Between 1926 and 1930, the Bentley 6½ Litre and the high-performance Bentley Speed Six were rolling chassis. The Speed Six, which debuted in 1928, would go on to become Bentley's most successful racing model. By 1924, Mr Bentley had chosen to construct an automobile with a bigger chassis than the 3 Litre and a smoother, more powerful engine than the 3 Litre. The new chassis would be more suited to the large and heavy limousine bodywork that some people had been putting to his sports car chassis. The resulting vehicle would be more elegant and well-suited to pleasant general driving. Bentley's straight-6 engine, like the four-cylinder engine, had an overhead camshaft, four valves per cylinder, and a single-piece engine block and cylinder head cast in iron, which removed the need for a head gasket. The Bentley 6½ Litre produced 147 horsepower at 3500 RPM in standard configuration.
Despite being based on the 3 Litre engine, the 6½ engine has several advancements. The cone-type clutch of the 3 Litre was replaced by a dry-plate design with a clutch brake for quick gear changes. The vehicle had power-assisted four-wheel disc brakes with finned drums. The driver could adjust all four brakes to correct for wear while the car was driving by using a proprietary compensating system, which was especially useful during races.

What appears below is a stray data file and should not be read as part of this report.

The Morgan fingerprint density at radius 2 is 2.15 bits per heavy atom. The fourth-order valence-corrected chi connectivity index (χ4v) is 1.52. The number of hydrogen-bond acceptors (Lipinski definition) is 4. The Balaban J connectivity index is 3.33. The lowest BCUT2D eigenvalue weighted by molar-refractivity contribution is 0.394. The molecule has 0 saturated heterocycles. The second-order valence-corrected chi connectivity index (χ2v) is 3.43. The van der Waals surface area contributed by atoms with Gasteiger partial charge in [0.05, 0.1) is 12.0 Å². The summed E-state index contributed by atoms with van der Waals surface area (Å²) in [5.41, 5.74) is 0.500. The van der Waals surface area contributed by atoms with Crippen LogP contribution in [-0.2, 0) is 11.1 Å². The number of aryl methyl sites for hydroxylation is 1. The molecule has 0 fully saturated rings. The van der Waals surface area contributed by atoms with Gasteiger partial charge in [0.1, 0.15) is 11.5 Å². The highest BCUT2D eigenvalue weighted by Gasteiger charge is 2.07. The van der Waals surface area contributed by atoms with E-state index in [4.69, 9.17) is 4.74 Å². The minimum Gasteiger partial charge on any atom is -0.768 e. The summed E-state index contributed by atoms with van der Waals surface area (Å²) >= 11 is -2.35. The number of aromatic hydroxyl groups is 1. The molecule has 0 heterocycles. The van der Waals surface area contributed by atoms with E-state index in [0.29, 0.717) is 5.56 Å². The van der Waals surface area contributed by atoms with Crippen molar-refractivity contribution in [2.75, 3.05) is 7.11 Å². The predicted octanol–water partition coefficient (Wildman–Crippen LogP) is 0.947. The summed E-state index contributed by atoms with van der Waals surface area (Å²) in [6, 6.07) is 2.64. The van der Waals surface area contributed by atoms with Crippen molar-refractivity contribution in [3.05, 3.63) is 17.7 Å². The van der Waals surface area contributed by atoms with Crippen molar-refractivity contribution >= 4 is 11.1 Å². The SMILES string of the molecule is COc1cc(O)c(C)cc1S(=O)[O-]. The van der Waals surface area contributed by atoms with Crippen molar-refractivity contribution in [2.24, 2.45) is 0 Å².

Bentley Speed 6 History
The Bentley Speed Six chassis debuted in 1928 as a more sporty version of the Bentley 6½ Litre. The Speed Six's engine generated 180 horsepower thanks to a single-port block, two SU carburetors, a high-performance camshaft, and a compression ratio of 5.3:1 at 3500 rpm. Customers may choose the Speed Six chassis in three different wheelbase lengths: 138 inches, 140.5 inches, and 152.5 inches. The racing version of the Speed Six featured a 132-inch wheelbase and a 6.1:1 compression ratio engine that developed 200 horsepower (at 3500 rpm), enough for the 6 Speed to win the 24 Hours of Le Mans in both 1929 and 1930!
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